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Why the Hell was Taj at a Design Conference and What Did She Learn There?

By: Taj  Last week I was at the Interaction Design conference. Now, you probably know that evaluation and design don’t exactly go hand-in-hand, so I understand if your next thought is a befuddled, “Huh?” You don’t usually find evaluators at a design conference.  So, was I just hopping a plane to San Francisco in February because of the awesome weather and the cool town? Well, not exactly, although I have to say those were both nice perks of being there. Did I travel to San Fran for some much needed R&R and to clear my head? Not entirely, but I do always feel inspired and innovative when I’m there. (And it’s a bit surreal to go by the Uber headquarters in your Uber.)      The truth is, I’ve been doing a ton of reading and...

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Secrets from the Data Cave: November 2014

by Sarah McCruden Welcome to CRC’s monthly series of articles on all things techie: Secrets from the Data Cave! (For those who don’t know, the title references our room — fondly referred to as “the bat cave”— where data staff can geek out in an isolated setting.) Here we’ll be offering you a fascinating sneak peek into the cave, with the latest updates & tips on what we’re implementing here at CRC!Visualizing Nonprofit Data: Tell the Real Story by Using Your Program Knowledge (This blog post originally appeared last month as a guest post for the Maryland Association of Nonprofit Organizations.) Many nonprofit organizations rely on in-house staff members to crunch numbers and create reports for their program data. This means that, in some cases, those who are inexperienced at turning heaps of...

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EYEO 2014 RECAP

by Sheila MatanoLast week, I attended the EYEO festival for the first time. EYEO is unique in that it brings together experts from a wide variety of fields (e.g. computer science, engineering, data design, cartography, etc.) to showcase their work.  There were a number of great presentations, and below are some of my favorites. Sarah Williams: DigitalMatatus, Visualizing InformalitySarah Williams is currently an Assistant Professor of Urban Planning and the Director of the Civic Data Design Lab at the Massachusetts Institute of Technology’s School of Architecture and Planning. The Civic Data Design Lab employs data visualization and mapping techniques to expose and communicate urban patterns and policy issues to broader audiences. In her presentation, Sarah talked about how her team worked with Kenyan Universities and Nairobi’s growing technology sector to collect...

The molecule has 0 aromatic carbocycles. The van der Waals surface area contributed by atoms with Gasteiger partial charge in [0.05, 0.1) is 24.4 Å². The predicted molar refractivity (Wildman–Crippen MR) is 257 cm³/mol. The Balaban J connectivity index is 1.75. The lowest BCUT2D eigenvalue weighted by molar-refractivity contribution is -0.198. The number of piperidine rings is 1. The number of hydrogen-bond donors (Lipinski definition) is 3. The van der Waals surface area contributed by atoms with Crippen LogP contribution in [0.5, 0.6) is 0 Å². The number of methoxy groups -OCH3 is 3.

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Secrets from the Data Cave: March 2014

by Sarah McCrudenWelcome to CRC’s monthly series of articles on all things techie: Secrets from the Data Cave! (For those who don’t know, the title references our room — fondly referred to as “the bat cave”— where data staff can geek out in an isolated setting.) Here we’ll be offering you a fascinating sneak peek into the cave, with the latest updates & tips on what we’re implementing here at CRC!March 2014: I Am Going to S P A C EEarlier this month, while looking for some new and interesting data visualizations, I came across this nifty website that gives a spatial representation of the distance between planets in our solar system1. After thoroughly enjoying the learning experience (along with the witty interjections, as I patiently scrolled though the empty space...

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Out of School Time Programs in Baltimore City

by Sheila MatanoThe Baltimore Education Research Consortium (BERC) recently released a new report on schools in Baltimore City that provide out-of-school time activities. All the schools in the reports were funded under the Community Schools Initiative at the Family League of Baltimore City.One of the key outcomes for the OST programs was attendance; the report showed students who attended OST on a regular basis had a slightly higher school attendance rate than their peers who did not (95.0% compared to 93.0%).[1]Another key outcome was that students who attended OST were significantly less likely to be chronically absent[2] from school in 2011-12 than their peers; 62% of regular OST attenders were no longer chronically absent compared to 51% of their comparable peers. In other words, the number of regular OST attenders who...

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